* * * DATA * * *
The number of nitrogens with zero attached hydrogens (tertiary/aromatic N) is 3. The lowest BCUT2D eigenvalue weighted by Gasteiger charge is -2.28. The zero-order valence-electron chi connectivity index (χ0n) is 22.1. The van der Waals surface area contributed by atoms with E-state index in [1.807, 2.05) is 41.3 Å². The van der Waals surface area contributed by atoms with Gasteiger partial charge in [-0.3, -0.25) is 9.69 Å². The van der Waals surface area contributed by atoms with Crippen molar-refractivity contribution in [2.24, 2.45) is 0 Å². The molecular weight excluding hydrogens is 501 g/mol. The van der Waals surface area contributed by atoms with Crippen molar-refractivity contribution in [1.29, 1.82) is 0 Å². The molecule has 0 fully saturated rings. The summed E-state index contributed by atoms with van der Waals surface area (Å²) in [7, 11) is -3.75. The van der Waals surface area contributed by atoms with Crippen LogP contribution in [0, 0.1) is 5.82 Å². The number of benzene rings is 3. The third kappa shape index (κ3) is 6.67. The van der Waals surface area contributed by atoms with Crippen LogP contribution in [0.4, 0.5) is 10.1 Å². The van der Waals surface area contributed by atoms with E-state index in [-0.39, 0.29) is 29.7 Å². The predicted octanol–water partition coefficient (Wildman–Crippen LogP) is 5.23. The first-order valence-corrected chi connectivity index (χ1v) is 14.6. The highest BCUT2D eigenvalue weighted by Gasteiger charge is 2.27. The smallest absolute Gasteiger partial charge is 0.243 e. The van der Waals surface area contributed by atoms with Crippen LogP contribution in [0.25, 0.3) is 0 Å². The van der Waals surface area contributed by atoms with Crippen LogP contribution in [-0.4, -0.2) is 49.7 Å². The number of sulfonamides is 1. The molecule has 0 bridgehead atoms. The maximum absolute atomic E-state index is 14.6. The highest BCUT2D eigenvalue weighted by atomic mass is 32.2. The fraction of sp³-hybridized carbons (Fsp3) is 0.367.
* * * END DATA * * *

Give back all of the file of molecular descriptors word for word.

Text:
The number of nitrogens with zero attached hydrogens (tertiary/aromatic N) is 3. The lowest BCUT2D eigenvalue weighted by Gasteiger charge is -2.28. The zero-order valence-electron chi connectivity index (χ0n) is 22.1. The van der Waals surface area contributed by atoms with E-state index in [1.807, 2.05) is 41.3 Å². The van der Waals surface area contributed by atoms with Gasteiger partial charge in [-0.3, -0.25) is 9.69 Å². The van der Waals surface area contributed by atoms with Crippen molar-refractivity contribution in [2.24, 2.45) is 0 Å². The molecular weight excluding hydrogens is 501 g/mol. The van der Waals surface area contributed by atoms with Crippen molar-refractivity contribution in [1.29, 1.82) is 0 Å². The molecule has 0 fully saturated rings. The summed E-state index contributed by atoms with van der Waals surface area (Å²) in [7, 11) is -3.75. The van der Waals surface area contributed by atoms with Crippen LogP contribution in [0, 0.1) is 5.82 Å². The number of benzene rings is 3. The third kappa shape index (κ3) is 6.67. The van der Waals surface area contributed by atoms with Crippen LogP contribution in [0.4, 0.5) is 10.1 Å². The van der Waals surface area contributed by atoms with E-state index in [-0.39, 0.29) is 29.7 Å². The predicted octanol–water partition coefficient (Wildman–Crippen LogP) is 5.23. The first-order valence-corrected chi connectivity index (χ1v) is 14.6. The highest BCUT2D eigenvalue weighted by Gasteiger charge is 2.27. The smallest absolute Gasteiger partial charge is 0.243 e. The van der Waals surface area contributed by atoms with Crippen LogP contribution in [0.25, 0.3) is 0 Å². The van der Waals surface area contributed by atoms with Crippen LogP contribution in [-0.4, -0.2) is 49.7 Å². The number of sulfonamides is 1. The molecule has 0 bridgehead atoms. The maximum absolute atomic E-state index is 14.6. The highest BCUT2D eigenvalue weighted by atomic mass is 32.2. The fraction of sp³-hybridized carbons (Fsp3) is 0.367.